How to schedule your day for maximum success, according to science

Elle Kaplan
Sir Richard Branson
Mario Tama | Getty Images

"Either you run the day or the day runs you." — Jim Rohn

Time is our most valuable finite resource. Yet many of us get so caught up in the whirlwind of life that we schedule our days haphazardly, if at all. As a result, we take on tasks inefficiently and let the rest of our life fall in between the gaps.

Ultra-successful people, on the other hand, realize the sheer importance that every minute plays in their day. They're able to schedule their days strategically, maximize their productivity and enhance their well-being outside of work.

Thankfully, there are plenty of science-backed solutions that will allow you to do the same. Check out these strategies to squeeze the most success our of your day:

Elle Kaplan, Founder and CEO of LexION Capital

Avoid decisions

There's a reason Mark Zuckerberg and Barack Obama wear the same work outfit every single day, and it isn't because they lack fashion sense. Just like our muscles, studies show that our ability to make smart decisions gets worn down as the day goes on.

So to make the most out of their mornings, ultra-successful people cut out and automate as many non-essential decisions as possible. That way, their mental muscles and willpower are reserved for making wise choices that matter.

You don't have to mimic Steve Jobs' outfit every day, but you should start streamlining your life, too. For instance, you can set up your weekly wardrobe on Sunday, or create email templates to respond to morning client inquiries.

Catch the worm

Apple CEO Tim Cook, Pepsi CEO Indra Nooyi, and a slew of other successful individuals wake up early in the morning. Studies show they're onto something — people who wake up early are able to be more proactive and take charge of their life.

While everyone else is struggling to shovel down breakfast while running out the door, you'll have ample time to prepare for your day ahead and take advantage of healthy morning routines. Personally, I get to enjoy a leisurely walk to work with my rescue pup.

This is how Tesla CEO Elon Musk stays productive
This is how Tesla CEO Elon Musk stays productive

Follow the 52-17 rule

Most people batten down the hatches during a busy day and rarely if ever take time to relax. Unfortunately, our brains aren't computers — they need regular breaks to keep functioning at a high capacity.

Desktime, a widely used productivity app, tracked the habits of the top 10 percent most productive users and found that the magic average for success is 52 minutes of work followed by 17 minutes of rest. Even if you can't stop at exactly 52 minutes, a glut of research shows that you should take breaks when you can to reap benefits and avoid burnout. Trust me, the work will still be there when you get back.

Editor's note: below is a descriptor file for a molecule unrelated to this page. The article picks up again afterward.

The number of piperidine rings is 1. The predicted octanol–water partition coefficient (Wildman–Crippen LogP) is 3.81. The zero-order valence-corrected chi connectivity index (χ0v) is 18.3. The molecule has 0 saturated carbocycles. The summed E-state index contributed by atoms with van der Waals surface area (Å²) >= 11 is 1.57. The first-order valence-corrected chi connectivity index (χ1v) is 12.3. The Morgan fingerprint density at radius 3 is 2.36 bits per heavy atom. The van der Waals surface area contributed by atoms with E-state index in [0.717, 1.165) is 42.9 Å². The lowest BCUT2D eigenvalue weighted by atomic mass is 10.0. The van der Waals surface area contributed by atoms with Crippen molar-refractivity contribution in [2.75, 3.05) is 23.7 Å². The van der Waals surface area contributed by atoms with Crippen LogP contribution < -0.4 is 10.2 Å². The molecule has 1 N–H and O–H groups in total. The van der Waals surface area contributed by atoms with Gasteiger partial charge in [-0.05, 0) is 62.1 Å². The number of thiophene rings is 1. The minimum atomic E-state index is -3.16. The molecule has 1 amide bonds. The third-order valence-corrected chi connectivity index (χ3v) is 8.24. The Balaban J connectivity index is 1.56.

Get out

Stuck in a serious rut? Consider pairing your strategic breaks with a trip outside. Better yet, take the whole team on a walking meeting, just like Richard Branson does. Science shows that outdoor time fires up new brain synapses and enhances creative thinking.

Don't multitask

Click on nearly any job post, and you'll see "ability to multitask" as one of the most desired skills. While we'd all like to be able to juggle 10 projects simultaneously, it doesn't mesh with reality.

Multitasking detracts from the work quality of everything you're doing, according to numerous studies. The reason being is that you're actually switching your attention between the tasks, and paying a cognitive price each time.

How to boost your productivity like Richard Branson
How to boost your productivity like Richard Branson

That's why I have my team — and myself — prioritize instead, and you should do the same. Always put your sole attention towards the most important tasks, and it'll ensure they're done with 100 percent efficiency.

Prioritize yourself

Scheduling your day with purpose will be all for naught if you feel a constant obligation to do things for others. And, according to University of California in Berkeley, people who have difficulty saying "no" experience higher stress, burnout rates and the inability to focus. So don't mistake being helpful for being a doormat. You're not being rude, you're putting yourself first.

Granted, you can't tell your boss "no" every time they pop their head in your office. You can, however, make them aware of what you're prioritizing, or tell them you have too much on your plate. You don't have to sacrifice your work on an important project just because your manager tells you to.

The bottom line: If you strategically plan your days, it will snowball into a more streamlined and successful life.

Elle Kaplan is the founder and CEO of LexION Capital, a fiduciary wealth management firm in New York City serving high-net-worth individuals. She is also the chief investment officer and founder of LexION Alpha.

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